>"And what happens in a orchestra... the wind section, for instance,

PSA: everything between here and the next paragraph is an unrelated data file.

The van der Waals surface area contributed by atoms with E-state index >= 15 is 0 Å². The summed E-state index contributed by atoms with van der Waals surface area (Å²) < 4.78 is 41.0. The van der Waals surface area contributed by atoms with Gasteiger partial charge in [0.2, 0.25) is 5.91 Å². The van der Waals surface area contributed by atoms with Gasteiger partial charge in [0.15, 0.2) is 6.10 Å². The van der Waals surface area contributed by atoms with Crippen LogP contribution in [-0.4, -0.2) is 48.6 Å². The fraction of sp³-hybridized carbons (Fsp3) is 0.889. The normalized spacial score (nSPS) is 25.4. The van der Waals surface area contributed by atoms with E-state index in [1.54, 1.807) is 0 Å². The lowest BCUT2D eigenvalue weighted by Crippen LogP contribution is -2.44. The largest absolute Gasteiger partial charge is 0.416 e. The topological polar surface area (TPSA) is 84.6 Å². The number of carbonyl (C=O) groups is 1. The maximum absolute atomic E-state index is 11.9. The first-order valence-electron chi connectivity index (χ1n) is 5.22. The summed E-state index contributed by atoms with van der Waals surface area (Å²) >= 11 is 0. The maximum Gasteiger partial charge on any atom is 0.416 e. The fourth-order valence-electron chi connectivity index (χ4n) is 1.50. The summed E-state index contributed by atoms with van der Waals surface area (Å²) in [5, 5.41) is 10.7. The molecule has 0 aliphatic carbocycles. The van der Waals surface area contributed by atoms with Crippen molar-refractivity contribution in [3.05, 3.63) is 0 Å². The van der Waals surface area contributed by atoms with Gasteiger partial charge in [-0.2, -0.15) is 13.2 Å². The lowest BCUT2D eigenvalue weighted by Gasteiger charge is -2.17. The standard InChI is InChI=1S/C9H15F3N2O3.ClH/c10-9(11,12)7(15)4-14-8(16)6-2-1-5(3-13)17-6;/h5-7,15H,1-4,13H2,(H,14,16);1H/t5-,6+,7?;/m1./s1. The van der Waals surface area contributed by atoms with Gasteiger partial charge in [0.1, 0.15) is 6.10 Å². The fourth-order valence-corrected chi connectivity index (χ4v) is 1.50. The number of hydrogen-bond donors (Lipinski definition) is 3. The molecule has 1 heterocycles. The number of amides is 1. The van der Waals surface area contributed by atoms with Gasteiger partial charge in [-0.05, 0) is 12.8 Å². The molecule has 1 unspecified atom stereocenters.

takes great pains to see that they are all playing the same note frequency-wise before the concert starts, but surely some slight variations on timing must cause one or the other to be phased slightly different from the rest of the section. " Part of the confusion there is that those fucking stupid schools used to teach that a 180 phase shift is the same as inversion. That only applies to symmetrical waveforms like a sine or 50 % duty square, or triangle. (not a sawtooth) Anything that has a mirror positive and negative side. Many instruments do not, and I mena really do not. How much of that you can actually hear is a question. For example to reproduce a muted trumpet to real levels requires thousands of watts because of crest factor and whatever. It is definitely non symmetrical. So is the human voice, which may explain the fact that people will tolerate low even order distortion to higher levels than other types. So when they talk abut speakers being out of phase they don't REALLY know what they're talking about. what that is when the speaker wires are reversed on one is INVERTED. Many people can tell when speakers are out of phase with each other. I can, and on fact have been called upon to phase multiple or "stacked" speaker systems. This is needed because speaker polarity is not standard between manufacturers nor even among models of one manufacturer. Some are more sensitive. Many years ago I sis audio at Wellman & Griffith. In was a Sansui receiver with DC coupling but no DC protection. One of the transistor sockets went intermittent and blew both woofers in an EPI. It had a switch for 4 or 16 ohms and of course it was set to 4, so both woofers went. I had some used ones and sold them to the guy and installed them at the company. There was another audio guy there and he listened and said "There is no center". Sounded fine to me, but when you work at a high end place thing need to be done right, so I got the customer to bring in the other speaker. Sure as shit, the woofers were out of polarity and that guy could hear the difference. When I hooked up both speakers they definitely sounded out to me, but I couldn't tell woofer from tweeter he could. I had observed polarity at all times and the woofers were actually wired the other way. I reversed the wires internally and all was well. Not only did the speaker we fixed sound fine to me, I couldn't hear the difference between it and the one that was right. Some people can't hear the difference at all unless they are right next to each other, or on the same cabinet. One place you could really tell was in old cars that had a pair of speakers (6X9) in the rear deck. I have literally insisted someone STOP THE CAR, GIVE ME THE TRUNK KEY. Why ? Just do it. I crawled in the trunk and reversed the wire son one speaker, got back in and said go ahead. They turned the stereo back on and said "Damn, what did you do ?". Even for me, if the speakers are far apart it can be hard to tell. The bass is not mixing so if it is out of polarity it makes so little difference sometimes it just isn't worth the trouble. Absolute polarity is a difficult thing. You must be sure, for example, that the microphone(s) put out positive voltage when air is PUSHED to it/them. Then EVERY step in the process, this means tape heads, the cutting lathe for the master recording to the phono cartridge to the pre amps and amps and the speaker all must not reverse the polarity. That is damn hard to guarantee. In digital, if the OP AMPs in the filters invert, it must be reinverted. It's a big pain in the ass.